While the most recurrent question in the media concerns China's intentions, the arrest of 90-year-old Cardinal Zen poses a serious embarrassment for the Holy See, whose first reaction is predominant silence. At stake is the renewal of the secret agreement with China for the appointment of bishops, but it would be a disaster if the freedom of a cardinal and of the Church were sacrificed for this.
The arrest of Cardinal Joseph Zen in Hong Kong on May 11, under the National Security Act effective from 2020, is a shocking event that raises many questions and is an omen of very dark times to come and not only for Hong Kong. The fact that he was released on bail (as were the other three people arrested with him) does not detract from the gravity and brutality of the action.
As reported, Cardinal Zen is accused of having been part of a committee that collected and distributed funds to help pro-democracy activists who were arrested after the violent repression of the 2019 demonstrations against the new extradition law in China. This committee was actually closed down last October precisely because of the new national security law.
The question most frequently raised in the international press is why would China (there is no doubt that Beijing is behind the decision of the Hong Kong authorities) want to make such a move, to target a 90-year-old cardinal who has chosen to remain silent for many months now: “The persons in question,” the Hong Kong office of the Chinese Foreign Ministry has said, “are suspected of conspiring in collusion with foreign countries or forces, endangering national security. This is serious”. And the fact that it is a religious figure who has become the focus of police attention “is completely irrelevant”, according to the same Chinese office: “No one is above the law”. This, however, fails to answer the question. The fact is, says Mark Simon, who for ten years was the right-hand man of the Catholic publishing entrepreneur Jimmy Lai, who also finished in the meshes of the law for his participation in the democratic movement, “China is afraid of Cardinal Zen”. This was written in yesterday's Washington Post, pointing out that Zen remains “the last symbol of Hong Kong's democracy movement”, standing firm against pressure from the Chinese security apparatus. And he is still credited with considerable power “as a resistance force in Hong Kong's Catholic Church”. What makes Cardinal Zen dangerous to the Chinese regime, says Simon, is "his moral integrity, his courage, and the power of his witness", as well as "his humanity, generosity. and compassion". In other words, Simon concludes, "Cardinal Zen is everything the brutal Chinese regime is not"; it therefore sees him as a dangerous antagonist.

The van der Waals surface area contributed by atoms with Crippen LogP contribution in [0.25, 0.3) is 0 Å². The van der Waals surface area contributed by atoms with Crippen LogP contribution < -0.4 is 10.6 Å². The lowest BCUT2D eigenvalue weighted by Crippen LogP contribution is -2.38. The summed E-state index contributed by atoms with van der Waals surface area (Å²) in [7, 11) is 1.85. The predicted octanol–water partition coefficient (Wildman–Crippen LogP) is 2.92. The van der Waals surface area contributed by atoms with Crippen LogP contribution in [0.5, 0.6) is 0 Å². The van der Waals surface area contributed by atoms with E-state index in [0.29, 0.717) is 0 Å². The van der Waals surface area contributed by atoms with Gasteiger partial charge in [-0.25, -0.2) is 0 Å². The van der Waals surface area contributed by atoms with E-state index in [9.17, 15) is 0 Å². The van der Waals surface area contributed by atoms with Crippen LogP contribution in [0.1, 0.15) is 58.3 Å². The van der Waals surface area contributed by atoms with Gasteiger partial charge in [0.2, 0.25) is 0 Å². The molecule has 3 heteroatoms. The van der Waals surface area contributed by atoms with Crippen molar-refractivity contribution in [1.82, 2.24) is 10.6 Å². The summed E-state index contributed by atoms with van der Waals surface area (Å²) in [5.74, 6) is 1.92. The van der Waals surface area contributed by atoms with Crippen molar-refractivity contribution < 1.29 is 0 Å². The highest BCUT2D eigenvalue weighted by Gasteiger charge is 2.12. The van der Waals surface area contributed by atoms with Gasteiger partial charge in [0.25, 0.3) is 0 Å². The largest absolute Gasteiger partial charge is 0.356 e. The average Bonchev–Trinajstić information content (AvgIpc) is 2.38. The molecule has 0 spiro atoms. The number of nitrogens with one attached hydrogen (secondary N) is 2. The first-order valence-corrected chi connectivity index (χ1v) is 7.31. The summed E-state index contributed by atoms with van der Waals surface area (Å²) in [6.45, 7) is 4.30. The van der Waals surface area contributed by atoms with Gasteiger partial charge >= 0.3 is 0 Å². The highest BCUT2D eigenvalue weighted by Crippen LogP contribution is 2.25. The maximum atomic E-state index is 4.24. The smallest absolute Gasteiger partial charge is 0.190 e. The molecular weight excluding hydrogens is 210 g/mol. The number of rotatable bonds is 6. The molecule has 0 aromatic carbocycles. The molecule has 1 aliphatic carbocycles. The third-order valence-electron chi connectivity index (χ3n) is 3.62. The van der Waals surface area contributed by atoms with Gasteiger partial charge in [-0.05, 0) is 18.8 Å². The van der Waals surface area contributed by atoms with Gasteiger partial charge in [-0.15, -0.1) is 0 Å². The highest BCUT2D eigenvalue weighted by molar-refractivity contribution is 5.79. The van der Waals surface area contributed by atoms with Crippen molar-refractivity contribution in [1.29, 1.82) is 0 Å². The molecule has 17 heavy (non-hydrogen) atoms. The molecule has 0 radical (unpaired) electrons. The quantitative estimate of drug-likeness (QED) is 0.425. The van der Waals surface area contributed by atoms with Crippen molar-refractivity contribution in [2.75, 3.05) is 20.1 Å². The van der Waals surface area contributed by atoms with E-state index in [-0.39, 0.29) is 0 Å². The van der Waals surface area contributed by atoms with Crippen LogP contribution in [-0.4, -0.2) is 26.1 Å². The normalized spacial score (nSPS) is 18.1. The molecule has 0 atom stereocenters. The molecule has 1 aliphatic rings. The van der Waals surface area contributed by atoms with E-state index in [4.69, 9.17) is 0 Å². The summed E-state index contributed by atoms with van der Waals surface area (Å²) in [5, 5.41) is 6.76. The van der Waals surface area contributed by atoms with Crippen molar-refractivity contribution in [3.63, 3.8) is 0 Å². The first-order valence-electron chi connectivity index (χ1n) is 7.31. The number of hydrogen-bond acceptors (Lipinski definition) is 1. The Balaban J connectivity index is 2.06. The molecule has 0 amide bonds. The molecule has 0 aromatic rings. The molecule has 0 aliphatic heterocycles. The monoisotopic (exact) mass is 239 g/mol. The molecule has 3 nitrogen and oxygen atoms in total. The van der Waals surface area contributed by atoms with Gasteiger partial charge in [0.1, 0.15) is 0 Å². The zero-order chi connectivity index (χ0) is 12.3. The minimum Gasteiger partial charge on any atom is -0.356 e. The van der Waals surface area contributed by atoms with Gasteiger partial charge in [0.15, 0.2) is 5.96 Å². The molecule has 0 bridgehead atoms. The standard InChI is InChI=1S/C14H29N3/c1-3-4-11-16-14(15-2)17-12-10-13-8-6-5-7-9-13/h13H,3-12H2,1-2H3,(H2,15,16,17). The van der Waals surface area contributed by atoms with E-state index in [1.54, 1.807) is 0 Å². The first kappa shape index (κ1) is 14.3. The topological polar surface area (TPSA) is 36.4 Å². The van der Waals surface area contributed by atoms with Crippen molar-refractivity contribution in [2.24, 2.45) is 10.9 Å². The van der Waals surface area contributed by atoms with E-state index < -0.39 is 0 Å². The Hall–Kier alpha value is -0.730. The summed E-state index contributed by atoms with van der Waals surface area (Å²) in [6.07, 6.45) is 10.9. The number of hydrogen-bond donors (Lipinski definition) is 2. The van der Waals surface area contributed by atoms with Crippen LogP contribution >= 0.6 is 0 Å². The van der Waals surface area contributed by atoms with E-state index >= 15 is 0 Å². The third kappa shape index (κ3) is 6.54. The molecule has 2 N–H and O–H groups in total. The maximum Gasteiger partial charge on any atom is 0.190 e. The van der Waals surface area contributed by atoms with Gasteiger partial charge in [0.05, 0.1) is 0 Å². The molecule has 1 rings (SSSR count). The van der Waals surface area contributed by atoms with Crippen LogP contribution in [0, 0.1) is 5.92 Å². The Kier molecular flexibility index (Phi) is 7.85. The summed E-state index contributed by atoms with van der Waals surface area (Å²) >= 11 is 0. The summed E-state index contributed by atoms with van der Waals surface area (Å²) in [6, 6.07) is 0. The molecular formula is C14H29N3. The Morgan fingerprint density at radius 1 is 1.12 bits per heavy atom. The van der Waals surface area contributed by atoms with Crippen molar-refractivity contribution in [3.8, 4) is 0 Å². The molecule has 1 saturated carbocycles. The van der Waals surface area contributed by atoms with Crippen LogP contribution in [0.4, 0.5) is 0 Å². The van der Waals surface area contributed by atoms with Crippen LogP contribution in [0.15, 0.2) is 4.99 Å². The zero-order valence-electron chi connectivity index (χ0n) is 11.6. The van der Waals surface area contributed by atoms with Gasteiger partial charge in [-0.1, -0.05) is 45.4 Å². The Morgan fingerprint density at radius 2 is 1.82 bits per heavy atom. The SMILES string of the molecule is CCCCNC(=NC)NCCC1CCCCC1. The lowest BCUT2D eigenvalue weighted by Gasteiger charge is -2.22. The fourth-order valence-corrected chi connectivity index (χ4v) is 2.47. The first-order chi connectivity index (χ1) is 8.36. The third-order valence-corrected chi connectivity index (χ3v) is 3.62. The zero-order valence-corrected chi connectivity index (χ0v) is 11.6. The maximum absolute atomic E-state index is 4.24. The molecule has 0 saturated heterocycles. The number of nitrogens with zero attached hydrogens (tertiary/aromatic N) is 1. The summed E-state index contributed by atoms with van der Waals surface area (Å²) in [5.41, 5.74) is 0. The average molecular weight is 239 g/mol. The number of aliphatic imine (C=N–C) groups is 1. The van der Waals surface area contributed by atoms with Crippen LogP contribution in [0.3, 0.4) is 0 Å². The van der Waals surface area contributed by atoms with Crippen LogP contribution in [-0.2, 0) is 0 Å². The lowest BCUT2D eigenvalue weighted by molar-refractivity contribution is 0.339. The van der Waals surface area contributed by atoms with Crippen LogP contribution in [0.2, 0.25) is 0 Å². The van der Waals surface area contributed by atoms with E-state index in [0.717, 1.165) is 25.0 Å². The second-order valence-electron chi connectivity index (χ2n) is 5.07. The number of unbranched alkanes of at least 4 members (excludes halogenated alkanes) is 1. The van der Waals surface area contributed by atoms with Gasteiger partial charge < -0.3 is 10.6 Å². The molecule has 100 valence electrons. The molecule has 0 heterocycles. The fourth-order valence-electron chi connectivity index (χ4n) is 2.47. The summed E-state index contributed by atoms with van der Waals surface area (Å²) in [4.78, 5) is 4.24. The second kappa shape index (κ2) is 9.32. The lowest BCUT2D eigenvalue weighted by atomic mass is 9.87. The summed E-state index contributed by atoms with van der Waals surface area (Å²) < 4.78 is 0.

But while it is legitimate to ask questions about China's reasons, it is even more interesting to understand the Vatican's reactions. If the truth be told, Cardinal Zen is a nuisance for Rome, too. His criticism of the secret Sino-Vatican agreement on the appointment of bishops, signed just four years ago, has been harsh and repeated, and in particular he has blamed Cardinal Secretary of State Pietro Parolin, judged to be the main architect of this agreement. Nor can we forget what happened in September 2020, on the eve of the renewal of the agreement between China and the Holy See, when Cardinal Zen showed up in Rome asking in vain for a personal meeting with the Pope and had to return to Hong Kong humiliated and empty-handed.
The cursory statement issued by the director of the Holy See Press Office, Matteo Bruni, in the evening of 11 May, betrays embarrassment: "The Holy See has learned with concern the news of Cardinal Zen's arrest and is following the evolution of the situation with extreme attention", practically an attempt to take time to think about what to say and what to do. No mention of the Pope, his desirable closeness to an arrested cardinal, and his remembrance in prayer for those who are victims of such injustice. Not a word. The Holy See thinks first and foremost of its agreement with China, for which it will soon have to decide on its possible renewal, and avoids saying anything that might upset the Chinese interlocutor. Recently Cardinal Parolin hinted that even in the Vatican doubts were beginning to arise about the effectiveness of this agreement for the Catholic Church, and in an interview with Acistampa he said he hoped that something could be changed in the agreement. Whether intended or not, Cardinal Zen’s arrest is a clear response from the Chinese side: a show of strength, a demonstration of who is in charge and who dictates the conditions. Symbolically it also takes shot precisely at Cardinal Zen, the greatest opponent of this agreement.
From the first reactions, the impression is that the Holy See has been taken by surprise, showing that it has no knowledge at all of the Chinese communist regime or even of what is happening in Hong Kong. And that once again it will comply with the conditions imposed by Beijing, whatever they may be. That would be a disaster for the Chinese Church. One can only hope that, after the initial bewilderment, the Vatican will wake up and realise that the good of the Church cannot be at odds with the good of Catholics and with clarity about where the light of faith is. In the face of the brutal arrest of a 90-year-old cardinal who has always defended the Chinese Catholic people and the people of Hong Kong, it cannot even be suggested that the Holy See is on the side of those who persecute him. If there is a time to raise one's voice, it is now.